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In re Diet Drugs (Phentermine/Fenfluramine/Dexfenfluramine) Products Liability Litigation

United States District Court, E.D. Pennsylvania

February 5, 2014

IN RE: DIET DRUGS (PHENTERMINE/FENFLURAMINE/DEXFENFLURAMINE) PRODUCTS LIABILITY LITIGATION
v.
AMERICAN HOME PRODUCTS CORPORATION THIS DOCUMENT RELATES TO: SHEILA BROWN, et al. No. 2:16 MD 1203

MEMORANDUM IN SUPPORT OF SEPARATE PRETRIAL ORDER NO. 9203

HARVEY BARTLE, III, District Judge.

Michael Hirschbein ("Mr. Hirschbein" or "claimant") a class member under the Diet Drug Nationwide Class Action Settlement Agreement ("Settlement Agreement") with Wyeth, [1] seeks benefits from the AHP Settlement Trust ("Trust").[2] Based on the record developed in the show cause process, we must determine whether claimant has demonstrated a reasonable medical basis to support his claim for Matrix Compensation Benefits ("Matrix Benefits").[3]

To seek Matrix Benefits, a claimant must first submit a completed Green Form to the Trust. The Green Form consists of three parts. The claimant or the claimant's representative completes Part I of the Green Form. Part II is completed by the claimant's attesting physician, who must answer a series of questions concerning the claimant's medical condition that correlate to the Matrix criteria set forth in the Settlement Agreement. Finally, claimant's attorney must complete Part III if claimant is represented.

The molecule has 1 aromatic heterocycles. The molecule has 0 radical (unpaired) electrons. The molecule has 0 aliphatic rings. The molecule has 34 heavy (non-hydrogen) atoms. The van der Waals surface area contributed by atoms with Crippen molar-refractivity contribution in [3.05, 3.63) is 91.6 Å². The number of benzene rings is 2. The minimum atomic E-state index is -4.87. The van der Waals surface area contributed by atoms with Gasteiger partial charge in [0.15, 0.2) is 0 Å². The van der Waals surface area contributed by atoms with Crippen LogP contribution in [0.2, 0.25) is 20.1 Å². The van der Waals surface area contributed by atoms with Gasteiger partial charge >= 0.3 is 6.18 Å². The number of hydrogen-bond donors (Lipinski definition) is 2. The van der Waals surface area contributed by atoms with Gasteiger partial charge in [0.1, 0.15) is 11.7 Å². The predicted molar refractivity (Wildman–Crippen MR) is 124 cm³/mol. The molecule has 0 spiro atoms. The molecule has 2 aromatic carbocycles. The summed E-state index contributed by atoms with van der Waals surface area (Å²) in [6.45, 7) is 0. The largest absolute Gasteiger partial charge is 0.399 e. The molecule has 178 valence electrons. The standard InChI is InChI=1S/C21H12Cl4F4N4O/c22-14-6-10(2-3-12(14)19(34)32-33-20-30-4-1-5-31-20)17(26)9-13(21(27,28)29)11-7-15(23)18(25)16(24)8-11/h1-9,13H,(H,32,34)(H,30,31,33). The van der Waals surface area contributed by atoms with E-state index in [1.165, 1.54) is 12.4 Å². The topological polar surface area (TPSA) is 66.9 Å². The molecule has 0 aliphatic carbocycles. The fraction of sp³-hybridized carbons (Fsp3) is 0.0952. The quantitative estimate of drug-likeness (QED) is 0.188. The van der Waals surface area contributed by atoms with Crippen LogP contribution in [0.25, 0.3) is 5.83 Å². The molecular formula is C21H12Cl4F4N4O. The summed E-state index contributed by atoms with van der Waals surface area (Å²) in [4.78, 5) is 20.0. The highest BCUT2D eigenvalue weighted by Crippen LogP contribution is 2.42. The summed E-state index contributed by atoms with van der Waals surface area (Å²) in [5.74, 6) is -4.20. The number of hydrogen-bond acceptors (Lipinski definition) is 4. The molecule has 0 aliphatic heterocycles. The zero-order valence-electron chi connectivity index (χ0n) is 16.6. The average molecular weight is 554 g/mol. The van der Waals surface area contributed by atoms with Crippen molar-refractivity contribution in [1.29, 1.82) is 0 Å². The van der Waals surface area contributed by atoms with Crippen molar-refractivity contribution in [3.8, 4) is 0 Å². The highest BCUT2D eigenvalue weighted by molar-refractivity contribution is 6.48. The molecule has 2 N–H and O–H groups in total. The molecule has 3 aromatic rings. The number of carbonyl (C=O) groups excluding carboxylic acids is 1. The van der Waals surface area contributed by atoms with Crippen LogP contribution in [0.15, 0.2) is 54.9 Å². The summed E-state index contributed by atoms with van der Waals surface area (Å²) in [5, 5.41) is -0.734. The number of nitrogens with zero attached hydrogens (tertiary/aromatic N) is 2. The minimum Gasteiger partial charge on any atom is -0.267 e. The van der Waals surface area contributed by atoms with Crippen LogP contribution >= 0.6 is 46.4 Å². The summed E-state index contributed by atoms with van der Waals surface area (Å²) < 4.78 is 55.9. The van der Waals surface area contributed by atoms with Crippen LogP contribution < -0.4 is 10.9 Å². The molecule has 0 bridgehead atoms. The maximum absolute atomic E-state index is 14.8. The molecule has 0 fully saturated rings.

In June, 2011, claimant submitted a completed Green Form to the Trust signed by his attesting physician, Manoj R. Muttreja, M.D. Based on an echocardiogram dated May 19, 2002, Dr. Muttreja attested in Part II of Mr. Hirschbein's Green Form that claimant suffered from mild aortic regurgitation and had surgery to repair or replace the aortic and/or mitral valve(s) following the use of Pondimin® and/or Redux™.[4] Based on such findings, claimant would be entitled to Matrix A-1, Level III benefits in the amount of $760, 588.[5]

In the report of claimant's November 3, 2010 echocardiogram, the reviewing cardiologist, Ashok K. Agarwal, M.D., F.A.C.C., noted "aortic stenosis" with an "aortic valve area of 0.9 cm square." Dr. Muttreja, however, attested in claimant's Green Form that Mr. Hirschbein did not suffer from aortic stenosis. Under the Settlement Agreement, the presence of aortic stenosis, which is defined as "[a]ortic stenosis with an aortic valve area < 1.0="" square="" centimeter="" by="" the="" continuity="" equation,="" "="" requires="" the="" payment="" of="" reduced="" matrix="" benefits.="" see="" settlement="" agreement="" §="" iv.b.2.d.="" (2)(c)i)e).="" as="" the="" trust="" does="" not="" contest="" mr.="" hirschbein's="" entitlement="" to="" level="" iii="" benefits,="" the="" only="" issue="" before="" us="" is="" whether="" claimant="" is="" entitled="" to="" payment="" on="" matrix="" a-1="" or="" matrix="">